Needwood Baptist Church, originally named Broadfield, was organized in 1866 shortly after the end of the Civil War, and became part of the Zion Baptist Association which had formed in 1865. The church was organized by former slaves of the Broadfield and Needwood Plantations located nearby. The church was originally located on land belonging to the Hofwyl – Broadfield plantation, now a state owned historical site located one mile away. The church continued at this site until it was moved to the present location sometime in the 1880’s and the name changed from Broadfield to Needwood. It is believed that the original structure was built in the 1870’s, according to the National Register, and the towers were added sometime later in the mid 1880’s.
Architecturally, the church is representative of many African American places of worship constructed in the decades following the Civil War—simple and lacking in ornate ornamentation. On the inside, wooden “tongue and groove” boards compose the walls and the ceiling, and plywood covers the original wood floors. The pews are original. The frame itself was constructed in the “modified post and beam/balloon” style, which was popular in the 1870s. Believed to have been cast in 1884 in Baltimore, the bell in one of the towers is perhaps the most iconic and significant treasure in the church.
On the same plot of land as the church lies a one-room schoolhouse, believed to have been constructed prior to 1907. Very few of these one room schools built to serve rural African American children survive today. The school was originally not part of the Needwood church, but the church acquired the school property in 1954, after the school was closed. Prior to integration, schools like these were the only access rural African Americans had to education. The only support from the county was the teachers salary. Black children were not allowed to ride on county school buses. When the Needwood School students graduated from the sixth grade, they attended Risley Elementary in Brunswick but they had to use commuter tickets each day on the Greyhound bus to get there. Many of the Needwood church members recall relatives attending the little school, which was so important to the community.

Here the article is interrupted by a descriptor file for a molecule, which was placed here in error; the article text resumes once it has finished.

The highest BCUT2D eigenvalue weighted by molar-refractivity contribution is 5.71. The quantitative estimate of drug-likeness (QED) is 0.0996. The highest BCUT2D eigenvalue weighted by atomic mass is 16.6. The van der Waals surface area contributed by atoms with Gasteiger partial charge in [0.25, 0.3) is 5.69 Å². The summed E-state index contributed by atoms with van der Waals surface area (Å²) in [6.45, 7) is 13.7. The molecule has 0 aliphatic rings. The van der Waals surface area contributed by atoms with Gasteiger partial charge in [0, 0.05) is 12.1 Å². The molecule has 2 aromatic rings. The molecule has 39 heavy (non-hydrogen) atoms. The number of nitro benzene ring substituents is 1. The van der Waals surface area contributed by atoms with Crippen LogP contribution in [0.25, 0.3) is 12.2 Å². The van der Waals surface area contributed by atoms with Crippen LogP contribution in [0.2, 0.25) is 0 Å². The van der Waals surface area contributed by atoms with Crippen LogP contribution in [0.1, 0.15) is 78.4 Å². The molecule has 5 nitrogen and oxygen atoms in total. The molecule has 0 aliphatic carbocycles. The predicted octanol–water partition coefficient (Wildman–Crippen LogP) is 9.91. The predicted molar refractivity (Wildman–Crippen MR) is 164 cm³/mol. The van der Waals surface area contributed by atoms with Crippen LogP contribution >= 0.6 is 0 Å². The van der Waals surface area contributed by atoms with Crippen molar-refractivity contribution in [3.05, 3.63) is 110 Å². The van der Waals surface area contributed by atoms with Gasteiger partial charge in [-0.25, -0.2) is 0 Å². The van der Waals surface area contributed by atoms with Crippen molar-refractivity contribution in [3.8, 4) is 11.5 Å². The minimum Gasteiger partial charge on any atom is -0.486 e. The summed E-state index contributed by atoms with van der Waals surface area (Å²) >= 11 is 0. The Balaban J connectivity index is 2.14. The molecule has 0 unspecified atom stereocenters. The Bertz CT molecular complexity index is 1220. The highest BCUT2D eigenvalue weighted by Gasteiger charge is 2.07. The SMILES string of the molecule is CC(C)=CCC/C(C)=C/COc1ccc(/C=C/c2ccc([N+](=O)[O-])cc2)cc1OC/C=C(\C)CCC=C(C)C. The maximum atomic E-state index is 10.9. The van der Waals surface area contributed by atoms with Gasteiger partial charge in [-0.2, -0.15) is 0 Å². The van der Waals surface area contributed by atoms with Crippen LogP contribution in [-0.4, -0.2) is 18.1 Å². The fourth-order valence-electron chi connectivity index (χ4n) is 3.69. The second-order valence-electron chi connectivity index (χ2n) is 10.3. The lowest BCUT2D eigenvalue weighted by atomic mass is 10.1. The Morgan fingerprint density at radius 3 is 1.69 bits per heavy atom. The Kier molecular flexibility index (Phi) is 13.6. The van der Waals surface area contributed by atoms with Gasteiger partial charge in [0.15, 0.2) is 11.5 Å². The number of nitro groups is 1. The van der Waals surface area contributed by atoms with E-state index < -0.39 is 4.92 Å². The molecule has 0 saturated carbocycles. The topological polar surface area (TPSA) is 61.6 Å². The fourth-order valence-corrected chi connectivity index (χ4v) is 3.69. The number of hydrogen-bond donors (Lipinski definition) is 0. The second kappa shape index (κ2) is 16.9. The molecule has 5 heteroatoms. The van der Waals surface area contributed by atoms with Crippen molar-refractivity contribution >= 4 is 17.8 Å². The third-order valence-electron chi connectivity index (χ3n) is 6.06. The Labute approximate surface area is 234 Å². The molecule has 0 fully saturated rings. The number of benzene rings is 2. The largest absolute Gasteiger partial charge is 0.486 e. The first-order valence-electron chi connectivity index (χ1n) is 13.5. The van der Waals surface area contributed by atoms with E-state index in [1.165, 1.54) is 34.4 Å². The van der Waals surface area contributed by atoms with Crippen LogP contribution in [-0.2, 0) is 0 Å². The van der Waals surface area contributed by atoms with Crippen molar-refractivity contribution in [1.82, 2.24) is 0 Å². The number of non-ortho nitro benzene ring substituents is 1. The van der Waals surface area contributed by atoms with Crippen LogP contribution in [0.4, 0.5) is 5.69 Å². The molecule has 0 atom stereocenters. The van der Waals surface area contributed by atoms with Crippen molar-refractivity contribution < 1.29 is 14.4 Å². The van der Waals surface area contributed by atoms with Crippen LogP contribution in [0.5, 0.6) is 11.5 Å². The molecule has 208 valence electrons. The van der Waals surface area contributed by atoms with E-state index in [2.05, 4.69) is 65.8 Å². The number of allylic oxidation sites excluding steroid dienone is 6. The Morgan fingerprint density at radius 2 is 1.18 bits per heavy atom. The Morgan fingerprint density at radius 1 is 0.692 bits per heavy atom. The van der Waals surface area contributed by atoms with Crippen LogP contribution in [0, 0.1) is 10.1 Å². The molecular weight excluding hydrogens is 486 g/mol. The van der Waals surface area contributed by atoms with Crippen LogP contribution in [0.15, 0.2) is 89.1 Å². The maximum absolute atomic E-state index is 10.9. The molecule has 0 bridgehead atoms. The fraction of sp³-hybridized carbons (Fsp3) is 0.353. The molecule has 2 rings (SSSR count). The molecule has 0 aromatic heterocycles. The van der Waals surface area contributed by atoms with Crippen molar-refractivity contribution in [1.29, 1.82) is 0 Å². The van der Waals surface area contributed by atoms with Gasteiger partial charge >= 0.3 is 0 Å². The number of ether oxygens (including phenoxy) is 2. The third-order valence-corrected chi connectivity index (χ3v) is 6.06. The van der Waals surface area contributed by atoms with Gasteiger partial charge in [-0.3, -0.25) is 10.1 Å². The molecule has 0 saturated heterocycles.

The Needwood Church and School was placed on the National Register in 1998. You can access the document here. It is a tribute to the congregants and the original families who have kept the facilities in decent repair. However, the familiar story of declining congregations and limited funds are taking their toll. Needwood is arguably one of the most historical examples of the post Civil War African American experience in rural Georgia. She is a treasure that must be preserved so that these stories can be told properly for generations to come.